Letters to the Editor

Bail laws are unfair to poor Californians, and it’s time to change them

The League of Women Voters urges support for SB 10, which seeks to fix California’s broken bail system. Currently 46,000 Californians are in county jails because they cannot make bail. While wealthy defendants can secure their own release, poor defendants cannot. Poor Californians are sitting in jail for weeks, months, even years awaiting trial, all the while at risk of losing their jobs, their homes and even their children.

SB 10 prioritizes public safety by instructing counties to institute a risk assessment protocol to determine if an individual is a threat to society or a flight risk, to release low-risk suspects without conditions or with nonmonetary conditions (such as home monitoring), and to maintain the use of bail when appropriate, but set bail at a rate that will ensure a return to court.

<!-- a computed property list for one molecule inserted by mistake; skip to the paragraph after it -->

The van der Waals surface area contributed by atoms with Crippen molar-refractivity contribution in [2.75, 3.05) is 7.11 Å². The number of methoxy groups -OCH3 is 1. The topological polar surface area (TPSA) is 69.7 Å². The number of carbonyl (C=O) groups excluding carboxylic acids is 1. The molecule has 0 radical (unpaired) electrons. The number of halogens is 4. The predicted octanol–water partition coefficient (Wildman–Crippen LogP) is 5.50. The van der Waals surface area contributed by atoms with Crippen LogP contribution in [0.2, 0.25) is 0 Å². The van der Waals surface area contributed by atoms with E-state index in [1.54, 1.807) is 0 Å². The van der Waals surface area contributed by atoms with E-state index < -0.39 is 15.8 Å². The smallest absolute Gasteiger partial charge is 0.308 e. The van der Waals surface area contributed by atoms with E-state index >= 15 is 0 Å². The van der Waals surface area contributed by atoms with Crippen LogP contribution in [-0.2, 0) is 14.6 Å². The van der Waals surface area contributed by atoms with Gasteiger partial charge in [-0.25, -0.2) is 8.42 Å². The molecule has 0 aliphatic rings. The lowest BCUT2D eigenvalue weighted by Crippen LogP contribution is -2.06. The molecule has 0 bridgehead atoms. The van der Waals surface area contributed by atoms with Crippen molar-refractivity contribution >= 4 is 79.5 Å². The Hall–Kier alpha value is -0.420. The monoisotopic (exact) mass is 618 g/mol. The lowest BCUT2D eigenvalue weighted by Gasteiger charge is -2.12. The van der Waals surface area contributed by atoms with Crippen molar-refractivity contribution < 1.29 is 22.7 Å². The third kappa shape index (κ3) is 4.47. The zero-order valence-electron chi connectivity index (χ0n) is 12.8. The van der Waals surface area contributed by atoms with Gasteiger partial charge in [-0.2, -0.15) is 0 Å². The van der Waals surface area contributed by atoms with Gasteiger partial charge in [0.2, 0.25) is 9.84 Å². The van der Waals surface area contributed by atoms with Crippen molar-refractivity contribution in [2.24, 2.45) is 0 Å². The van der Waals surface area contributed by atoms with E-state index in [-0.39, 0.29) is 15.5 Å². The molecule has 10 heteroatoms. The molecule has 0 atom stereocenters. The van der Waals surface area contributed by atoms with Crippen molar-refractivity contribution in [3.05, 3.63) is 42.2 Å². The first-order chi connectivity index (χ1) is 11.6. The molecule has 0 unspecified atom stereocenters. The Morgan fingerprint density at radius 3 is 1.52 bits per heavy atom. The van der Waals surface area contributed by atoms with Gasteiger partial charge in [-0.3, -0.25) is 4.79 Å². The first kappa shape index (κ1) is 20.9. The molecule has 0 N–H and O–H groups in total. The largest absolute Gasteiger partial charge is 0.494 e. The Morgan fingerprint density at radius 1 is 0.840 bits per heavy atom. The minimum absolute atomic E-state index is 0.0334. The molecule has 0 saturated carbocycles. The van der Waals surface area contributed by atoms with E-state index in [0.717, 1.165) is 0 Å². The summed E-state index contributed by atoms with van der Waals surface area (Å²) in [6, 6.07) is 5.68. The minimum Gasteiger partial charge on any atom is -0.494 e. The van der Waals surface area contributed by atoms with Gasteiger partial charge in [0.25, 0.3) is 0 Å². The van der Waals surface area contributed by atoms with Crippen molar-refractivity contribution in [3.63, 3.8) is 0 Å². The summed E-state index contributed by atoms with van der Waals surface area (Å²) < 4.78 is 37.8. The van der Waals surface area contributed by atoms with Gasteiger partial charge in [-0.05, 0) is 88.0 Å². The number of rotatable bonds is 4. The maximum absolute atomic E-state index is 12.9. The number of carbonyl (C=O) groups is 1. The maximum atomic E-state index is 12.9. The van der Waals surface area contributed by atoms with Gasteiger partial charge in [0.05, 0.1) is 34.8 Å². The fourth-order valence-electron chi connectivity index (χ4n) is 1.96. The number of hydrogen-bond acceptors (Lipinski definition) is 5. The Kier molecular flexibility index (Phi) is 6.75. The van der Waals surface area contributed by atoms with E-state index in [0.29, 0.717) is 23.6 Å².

Releasing low-risk defendants pending trial is just plain fair. It lessens the burden on our jails, keeps families from falling deeper into poverty and ensures defendants who want to plead not guilty at trial are not pressured into pleading guilty to a low level felony just so they can return home. SB 10 has passed the state Senate. We ask everyone concerned about the injustice of our bail system to contact Assemblyman Jordan Cunningham and urge him to support SB 10.

Ann Havlik and Marilee Hyman, co-presidents, League of Women Voters of San Luis Obispo County